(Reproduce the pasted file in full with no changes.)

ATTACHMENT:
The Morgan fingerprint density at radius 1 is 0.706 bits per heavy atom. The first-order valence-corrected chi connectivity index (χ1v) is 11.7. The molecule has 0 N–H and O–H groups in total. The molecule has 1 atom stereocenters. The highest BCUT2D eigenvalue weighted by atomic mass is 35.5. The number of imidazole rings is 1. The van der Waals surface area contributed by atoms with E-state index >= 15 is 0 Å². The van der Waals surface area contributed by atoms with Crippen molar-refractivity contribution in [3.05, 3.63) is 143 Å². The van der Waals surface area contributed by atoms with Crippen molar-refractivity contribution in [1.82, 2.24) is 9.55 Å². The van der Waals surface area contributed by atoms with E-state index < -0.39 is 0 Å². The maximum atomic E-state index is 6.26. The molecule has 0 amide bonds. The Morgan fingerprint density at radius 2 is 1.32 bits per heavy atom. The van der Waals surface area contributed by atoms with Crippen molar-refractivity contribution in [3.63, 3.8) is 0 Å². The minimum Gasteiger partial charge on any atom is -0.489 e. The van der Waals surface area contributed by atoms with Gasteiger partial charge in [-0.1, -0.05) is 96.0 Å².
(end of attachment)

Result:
The Morgan fingerprint density at radius 1 is 0.706 bits per heavy atom. The first-order valence-corrected chi connectivity index (χ1v) is 11.7. The molecule has 0 N–H and O–H groups in total. The molecule has 1 atom stereocenters. The highest BCUT2D eigenvalue weighted by atomic mass is 35.5. The number of imidazole rings is 1. The van der Waals surface area contributed by atoms with E-state index >= 15 is 0 Å². The van der Waals surface area contributed by atoms with Crippen molar-refractivity contribution in [3.05, 3.63) is 143 Å². The van der Waals surface area contributed by atoms with Crippen molar-refractivity contribution in [1.82, 2.24) is 9.55 Å². The van der Waals surface area contributed by atoms with E-state index < -0.39 is 0 Å². The maximum atomic E-state index is 6.26. The molecule has 0 amide bonds. The Morgan fingerprint density at radius 2 is 1.32 bits per heavy atom. The van der Waals surface area contributed by atoms with Crippen molar-refractivity contribution in [3.63, 3.8) is 0 Å². The minimum Gasteiger partial charge on any atom is -0.489 e. The van der Waals surface area contributed by atoms with Gasteiger partial charge in [-0.1, -0.05) is 96.0 Å².